Another hiker was perhaps not so lucky. At a church hostel in Damascus, Va., the sheriff department posted a missing-persons advisory for a middle-aged male hiker who was presumed lost. Getting misplaced in the hundred-thousand-acre wood along the A.T. means scavenging animals will possibly devour any remains before search and rescue teams can locate someone. It was hoped the former Vietnam veteran could survive indefinitely in primitive conditions, due to his Special Forces training. According to the A.T. Conference spokesperson, this hiker is still missing.

    Trekking the Trail is no picnic, as hikers face risks, natural and unnatural. These include:
  • Bears
  • "Blowdowns" (areas of fallen trees)
  • Falls
  • Washed-out bridges
  • Medical emergencies
  • Vandalism, theft and arson of parked motor vehicles

Campfire Tales

    Sleeping every night outside of a locked home is fraught with "stranger dangers," where campers cannot escape the usual blights on civilization. Eric Rudolf — a suspect in the bombing of a Birmingham abortion clinic that killed an off-duty policeman, and in the Olympic bombing of 1996 which injured 111 people in Atlanta — lived in North Carolina near the trail. The former U.S. Army paratrooper and alleged member of the hate group Army of God (which claimed responsibility for the Birmingham bombing) is the target of an FBI Ten Most Wanted manhunt along the A.T.

    In an unrelated case, two female students were murdered along the trail in Virginia in 1996. The crime is still unsolved, according to the A.T. Conference spokesperson.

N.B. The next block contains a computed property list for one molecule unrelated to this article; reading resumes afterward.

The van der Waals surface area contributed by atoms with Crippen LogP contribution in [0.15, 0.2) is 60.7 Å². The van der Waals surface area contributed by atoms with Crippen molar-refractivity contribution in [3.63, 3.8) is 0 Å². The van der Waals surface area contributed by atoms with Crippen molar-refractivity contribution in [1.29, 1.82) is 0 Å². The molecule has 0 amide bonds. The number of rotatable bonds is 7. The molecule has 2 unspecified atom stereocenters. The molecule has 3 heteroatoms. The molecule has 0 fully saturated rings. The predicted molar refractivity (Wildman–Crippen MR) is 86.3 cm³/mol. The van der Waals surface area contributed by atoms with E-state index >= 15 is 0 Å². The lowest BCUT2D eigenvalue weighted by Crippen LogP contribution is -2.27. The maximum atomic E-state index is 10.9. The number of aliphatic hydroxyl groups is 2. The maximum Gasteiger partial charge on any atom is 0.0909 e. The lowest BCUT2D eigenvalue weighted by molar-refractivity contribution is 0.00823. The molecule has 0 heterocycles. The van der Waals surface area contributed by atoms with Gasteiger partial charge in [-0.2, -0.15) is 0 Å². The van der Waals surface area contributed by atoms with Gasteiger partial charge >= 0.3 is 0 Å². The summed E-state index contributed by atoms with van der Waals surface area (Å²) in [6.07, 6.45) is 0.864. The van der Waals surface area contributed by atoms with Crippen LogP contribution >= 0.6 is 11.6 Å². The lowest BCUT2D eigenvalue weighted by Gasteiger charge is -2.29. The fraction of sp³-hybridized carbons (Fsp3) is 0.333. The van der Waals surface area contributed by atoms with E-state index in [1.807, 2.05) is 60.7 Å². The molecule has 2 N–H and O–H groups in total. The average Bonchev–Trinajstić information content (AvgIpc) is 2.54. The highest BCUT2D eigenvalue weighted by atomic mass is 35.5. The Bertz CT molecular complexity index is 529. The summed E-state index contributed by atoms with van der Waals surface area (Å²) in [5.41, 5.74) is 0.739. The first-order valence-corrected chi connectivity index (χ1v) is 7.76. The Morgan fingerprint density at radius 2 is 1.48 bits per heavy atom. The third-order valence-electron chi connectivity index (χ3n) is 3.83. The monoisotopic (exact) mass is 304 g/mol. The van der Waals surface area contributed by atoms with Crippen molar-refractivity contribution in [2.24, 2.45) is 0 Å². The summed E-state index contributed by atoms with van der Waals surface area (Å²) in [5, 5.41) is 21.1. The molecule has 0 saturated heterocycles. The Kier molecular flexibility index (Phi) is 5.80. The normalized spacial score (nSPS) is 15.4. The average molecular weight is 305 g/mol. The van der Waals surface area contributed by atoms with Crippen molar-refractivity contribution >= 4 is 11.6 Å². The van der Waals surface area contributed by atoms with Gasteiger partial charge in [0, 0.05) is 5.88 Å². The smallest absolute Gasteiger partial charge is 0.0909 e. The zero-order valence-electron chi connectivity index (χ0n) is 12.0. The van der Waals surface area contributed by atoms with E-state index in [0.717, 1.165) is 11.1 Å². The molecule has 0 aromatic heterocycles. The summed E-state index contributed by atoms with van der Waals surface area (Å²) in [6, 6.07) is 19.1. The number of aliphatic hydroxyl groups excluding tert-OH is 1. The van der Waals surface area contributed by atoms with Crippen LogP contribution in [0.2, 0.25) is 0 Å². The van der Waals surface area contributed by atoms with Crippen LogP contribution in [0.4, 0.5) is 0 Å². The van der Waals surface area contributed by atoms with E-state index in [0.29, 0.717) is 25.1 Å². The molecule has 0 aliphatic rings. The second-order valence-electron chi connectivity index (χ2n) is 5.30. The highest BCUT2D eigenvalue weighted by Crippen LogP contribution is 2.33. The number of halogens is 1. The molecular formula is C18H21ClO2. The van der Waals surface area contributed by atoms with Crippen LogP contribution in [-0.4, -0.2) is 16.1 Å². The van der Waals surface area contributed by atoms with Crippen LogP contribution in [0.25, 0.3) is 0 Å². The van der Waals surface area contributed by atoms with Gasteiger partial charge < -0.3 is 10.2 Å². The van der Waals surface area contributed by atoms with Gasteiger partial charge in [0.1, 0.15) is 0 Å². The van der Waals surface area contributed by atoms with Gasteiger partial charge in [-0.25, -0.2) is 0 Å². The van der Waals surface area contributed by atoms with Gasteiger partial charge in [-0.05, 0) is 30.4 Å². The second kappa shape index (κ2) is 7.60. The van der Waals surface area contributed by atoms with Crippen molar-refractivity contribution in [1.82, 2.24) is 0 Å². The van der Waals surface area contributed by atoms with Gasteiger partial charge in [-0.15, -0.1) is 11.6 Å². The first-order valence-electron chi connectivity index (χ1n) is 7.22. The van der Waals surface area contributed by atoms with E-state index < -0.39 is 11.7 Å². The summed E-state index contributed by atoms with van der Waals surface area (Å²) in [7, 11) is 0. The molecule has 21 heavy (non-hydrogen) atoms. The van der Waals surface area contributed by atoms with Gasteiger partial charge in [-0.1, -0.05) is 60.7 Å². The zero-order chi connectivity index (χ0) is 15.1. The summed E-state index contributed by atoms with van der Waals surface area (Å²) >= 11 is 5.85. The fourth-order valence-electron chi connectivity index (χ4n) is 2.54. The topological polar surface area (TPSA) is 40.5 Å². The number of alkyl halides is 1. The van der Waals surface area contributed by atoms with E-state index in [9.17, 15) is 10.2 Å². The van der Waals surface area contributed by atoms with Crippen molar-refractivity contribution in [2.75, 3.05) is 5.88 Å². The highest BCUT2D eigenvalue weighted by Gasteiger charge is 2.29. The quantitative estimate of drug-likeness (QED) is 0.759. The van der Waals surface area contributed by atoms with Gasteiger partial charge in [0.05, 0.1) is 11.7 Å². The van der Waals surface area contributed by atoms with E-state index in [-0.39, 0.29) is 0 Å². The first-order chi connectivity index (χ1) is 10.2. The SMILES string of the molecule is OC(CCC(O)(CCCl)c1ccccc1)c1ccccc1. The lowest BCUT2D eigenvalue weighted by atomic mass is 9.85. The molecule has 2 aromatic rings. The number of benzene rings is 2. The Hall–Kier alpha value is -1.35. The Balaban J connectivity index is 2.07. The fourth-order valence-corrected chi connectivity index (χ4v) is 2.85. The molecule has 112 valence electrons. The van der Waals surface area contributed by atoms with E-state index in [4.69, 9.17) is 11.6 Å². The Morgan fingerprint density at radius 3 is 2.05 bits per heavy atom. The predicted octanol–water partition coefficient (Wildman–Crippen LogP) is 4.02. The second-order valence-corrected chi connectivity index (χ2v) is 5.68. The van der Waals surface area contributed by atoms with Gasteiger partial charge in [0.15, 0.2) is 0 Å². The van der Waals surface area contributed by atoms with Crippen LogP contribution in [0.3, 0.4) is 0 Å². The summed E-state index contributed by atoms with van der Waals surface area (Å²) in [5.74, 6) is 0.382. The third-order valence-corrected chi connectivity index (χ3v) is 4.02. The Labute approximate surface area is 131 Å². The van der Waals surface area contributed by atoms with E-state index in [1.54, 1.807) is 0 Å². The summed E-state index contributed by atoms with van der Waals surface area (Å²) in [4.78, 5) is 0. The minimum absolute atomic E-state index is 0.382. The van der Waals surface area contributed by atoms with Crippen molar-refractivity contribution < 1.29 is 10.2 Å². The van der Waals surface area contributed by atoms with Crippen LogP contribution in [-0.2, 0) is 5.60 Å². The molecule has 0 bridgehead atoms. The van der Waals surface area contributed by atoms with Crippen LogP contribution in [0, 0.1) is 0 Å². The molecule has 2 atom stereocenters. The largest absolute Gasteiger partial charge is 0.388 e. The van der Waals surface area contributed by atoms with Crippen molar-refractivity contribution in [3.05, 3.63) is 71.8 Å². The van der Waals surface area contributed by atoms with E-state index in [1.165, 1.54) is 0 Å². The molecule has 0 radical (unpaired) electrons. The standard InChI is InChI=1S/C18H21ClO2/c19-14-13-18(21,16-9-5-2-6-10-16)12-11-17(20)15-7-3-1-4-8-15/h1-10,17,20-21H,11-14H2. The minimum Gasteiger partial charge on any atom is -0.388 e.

"Their throats were slashed and they were bound," said the FBI's Bill Fall on America's Most Wanted. "Whoever did this certainly went down there with the intention to murder these people. It was so cold-blooded, it was a methodical killing. He knew what he was doing, and I would almost say he did it without any conscience or remorse and went on his way." (The FBI also noted similarities to another double homicide along a Virginia highway in 1986.) The two A.T. victims were experienced hikers — one worked part-time as a park ranger, the other planned to work as a backpack guide.

    In response to this crime and to help improve safety, a national "Take Back the Trails" campaign was organized by the Women's Professional Group of the Association for Experimental Education. According to a spokesperson, about half the effort came from gay and lesbian leaders, who believed the 1996 double murder was a hate crime.

    "Lesbians face a double threat of attack and harassment in the outdoors, because they're women and because they're lesbian," one of the organizers told The Washington Post on May 25.

    According to the A.T. Conference, a total of seven hikers have been murdered since 1970, when the Trail first began to get regular use. Just months after the 1996 killings, a man convicted of murdering two social workers from Maine on the A.T. in 1982 was paroled.